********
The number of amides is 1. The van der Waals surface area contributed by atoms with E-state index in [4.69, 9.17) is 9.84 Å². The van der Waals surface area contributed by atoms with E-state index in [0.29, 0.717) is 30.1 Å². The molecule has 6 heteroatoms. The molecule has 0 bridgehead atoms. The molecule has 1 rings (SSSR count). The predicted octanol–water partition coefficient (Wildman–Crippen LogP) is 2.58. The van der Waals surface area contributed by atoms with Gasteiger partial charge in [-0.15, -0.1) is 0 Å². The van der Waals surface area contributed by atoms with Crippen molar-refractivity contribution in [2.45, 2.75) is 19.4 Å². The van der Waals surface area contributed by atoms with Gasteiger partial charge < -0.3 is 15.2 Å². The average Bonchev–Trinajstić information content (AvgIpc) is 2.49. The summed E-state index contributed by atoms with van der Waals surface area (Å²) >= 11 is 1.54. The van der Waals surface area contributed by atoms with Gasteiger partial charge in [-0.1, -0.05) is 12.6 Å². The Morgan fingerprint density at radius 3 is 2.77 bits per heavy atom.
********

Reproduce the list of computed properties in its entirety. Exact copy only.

The number of amides is 1. The van der Waals surface area contributed by atoms with E-state index in [4.69, 9.17) is 9.84 Å². The van der Waals surface area contributed by atoms with E-state index in [0.29, 0.717) is 30.1 Å². The molecule has 6 heteroatoms. The molecule has 0 bridgehead atoms. The molecule has 1 rings (SSSR count). The predicted octanol–water partition coefficient (Wildman–Crippen LogP) is 2.58. The van der Waals surface area contributed by atoms with Gasteiger partial charge in [-0.15, -0.1) is 0 Å². The van der Waals surface area contributed by atoms with Crippen molar-refractivity contribution in [2.45, 2.75) is 19.4 Å². The van der Waals surface area contributed by atoms with Gasteiger partial charge < -0.3 is 15.2 Å². The average Bonchev–Trinajstić information content (AvgIpc) is 2.49. The summed E-state index contributed by atoms with van der Waals surface area (Å²) >= 11 is 1.54. The van der Waals surface area contributed by atoms with Gasteiger partial charge in [-0.1, -0.05) is 12.6 Å². The Morgan fingerprint density at radius 3 is 2.77 bits per heavy atom.